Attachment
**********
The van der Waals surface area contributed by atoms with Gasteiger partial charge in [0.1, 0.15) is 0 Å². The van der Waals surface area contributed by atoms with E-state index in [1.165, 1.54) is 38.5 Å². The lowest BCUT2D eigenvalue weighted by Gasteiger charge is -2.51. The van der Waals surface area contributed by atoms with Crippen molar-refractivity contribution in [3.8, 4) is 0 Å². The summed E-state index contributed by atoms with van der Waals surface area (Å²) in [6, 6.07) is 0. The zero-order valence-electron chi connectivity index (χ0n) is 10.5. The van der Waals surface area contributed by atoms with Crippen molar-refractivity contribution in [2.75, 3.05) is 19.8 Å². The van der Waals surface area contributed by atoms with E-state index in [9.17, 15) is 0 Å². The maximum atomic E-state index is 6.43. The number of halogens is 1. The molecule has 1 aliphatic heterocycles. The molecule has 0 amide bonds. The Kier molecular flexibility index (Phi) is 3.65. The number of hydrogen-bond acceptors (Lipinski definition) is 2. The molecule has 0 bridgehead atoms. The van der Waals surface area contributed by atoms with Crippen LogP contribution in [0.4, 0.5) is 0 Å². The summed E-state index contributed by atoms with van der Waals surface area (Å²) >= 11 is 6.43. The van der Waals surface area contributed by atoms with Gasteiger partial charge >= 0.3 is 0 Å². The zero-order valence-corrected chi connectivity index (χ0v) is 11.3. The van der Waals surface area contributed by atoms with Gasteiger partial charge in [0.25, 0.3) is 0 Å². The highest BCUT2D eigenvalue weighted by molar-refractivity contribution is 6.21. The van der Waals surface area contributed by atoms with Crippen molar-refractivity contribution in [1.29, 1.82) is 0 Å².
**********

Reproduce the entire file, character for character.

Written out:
The van der Waals surface area contributed by atoms with Gasteiger partial charge in [0.1, 0.15) is 0 Å². The van der Waals surface area contributed by atoms with E-state index in [1.165, 1.54) is 38.5 Å². The lowest BCUT2D eigenvalue weighted by Gasteiger charge is -2.51. The van der Waals surface area contributed by atoms with Crippen molar-refractivity contribution in [3.8, 4) is 0 Å². The summed E-state index contributed by atoms with van der Waals surface area (Å²) in [6, 6.07) is 0. The zero-order valence-electron chi connectivity index (χ0n) is 10.5. The van der Waals surface area contributed by atoms with Crippen molar-refractivity contribution in [2.75, 3.05) is 19.8 Å². The van der Waals surface area contributed by atoms with E-state index in [9.17, 15) is 0 Å². The maximum atomic E-state index is 6.43. The number of halogens is 1. The molecule has 1 aliphatic heterocycles. The molecule has 0 amide bonds. The Kier molecular flexibility index (Phi) is 3.65. The number of hydrogen-bond acceptors (Lipinski definition) is 2. The molecule has 0 bridgehead atoms. The van der Waals surface area contributed by atoms with Crippen LogP contribution in [0.4, 0.5) is 0 Å². The summed E-state index contributed by atoms with van der Waals surface area (Å²) >= 11 is 6.43. The van der Waals surface area contributed by atoms with Gasteiger partial charge >= 0.3 is 0 Å². The zero-order valence-corrected chi connectivity index (χ0v) is 11.3. The van der Waals surface area contributed by atoms with Gasteiger partial charge in [0.25, 0.3) is 0 Å². The highest BCUT2D eigenvalue weighted by molar-refractivity contribution is 6.21. The van der Waals surface area contributed by atoms with Crippen molar-refractivity contribution in [1.29, 1.82) is 0 Å².